As a member of the Abstract Expressionist movement, Hartigan received major accolades from her participation in the 1950 New Talent exhibition curated by Meyer Schapiro and Clement Greenberg, solo exhibitions at Tibor de Nagy, and her inclusion, as the only female artist, in the 1956 Twelve Americans exhibition at MoMA.
Hartigan’s work represents the voice of a true female Abstract Expressionist torn between abstraction and figuration, high art and pop culture, and images and words. From her first solo exhibition in 1951 at the highly revered Tibor de Nagy gallery to the present, Hartigan continues to form her own unique artistic language based upon the dedication and aesthetic of great friends and icons Willem de Kooning and Jackson Pollock as well as her appreciation of the Old Masters’ clear and concise artistic approaches to still life and portraiture.
Hartigan’s work has always exuded a sense of playfulness in its finality and her themes and styles continue to evolve. While her abstractions attest to her brilliant understanding of the formal aesthetics of good painting, her figurations and portraits reveal a more intimate challenge for the artist; the question of identity. Throughout each evolving style, Hartigan explores the varying relationship between traditions and rituals among different cultures and genders.
Within this context Hartigan’s portraits reveal an insight to the traditions and rituals of different cultures and genders. In an attempt to work through the problems associated with identity, both Hartigan’s early portraits(Grand Street BridesSeries) and late portraits, (seen here, Portia and Tunisian Woman) draw on a variety of sources for inspiration, namely modern traditions and conveniences, paper dolls, imaginary heroes, famous paintings from art history, and great queens and empresses. Each portrait seems to ‘transcend individual experience to express the isolation that exists beneath the customary rituals of modern life’. [Mattison, 1990]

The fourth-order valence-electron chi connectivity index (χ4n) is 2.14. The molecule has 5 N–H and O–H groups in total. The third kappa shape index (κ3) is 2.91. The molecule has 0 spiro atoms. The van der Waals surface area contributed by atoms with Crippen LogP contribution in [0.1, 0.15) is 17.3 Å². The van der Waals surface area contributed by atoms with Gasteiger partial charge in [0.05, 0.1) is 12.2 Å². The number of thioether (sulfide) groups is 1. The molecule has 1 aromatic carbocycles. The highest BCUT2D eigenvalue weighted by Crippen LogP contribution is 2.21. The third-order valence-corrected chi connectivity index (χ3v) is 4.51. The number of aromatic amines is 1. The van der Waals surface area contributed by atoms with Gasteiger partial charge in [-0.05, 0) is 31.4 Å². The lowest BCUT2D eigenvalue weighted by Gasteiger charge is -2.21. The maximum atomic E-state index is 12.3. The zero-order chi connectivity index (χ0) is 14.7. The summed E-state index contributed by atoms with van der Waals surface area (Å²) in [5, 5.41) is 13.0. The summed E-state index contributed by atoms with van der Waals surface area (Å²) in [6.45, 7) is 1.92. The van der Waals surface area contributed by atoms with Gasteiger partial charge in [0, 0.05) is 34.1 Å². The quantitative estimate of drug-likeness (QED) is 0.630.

In addition to pure abstractions, word imagery, collages, and portraits, Hartigan also pursued a much different approach to her work, particularly in the 1970’s. In these canvas’ Hartigan deals with a more intimate issue than that of identity; life and death, sin and salvation become dominating themes and allow a purging of personal inner turmoil on the canvas’. Both Clarissa’s World and Land and Sea are excellent examples of Hartigan’s achievements during this decade, ones characterized by image fragmentation, obsessively crowded spatial arrangements, and perhaps her most brilliant uses of color.
Hartigan’s work is represented in landmark institutions such as the Guggenheim, MoMA, the Metropolitan, the Whitney, the Corcoran, and the Smithsonian.
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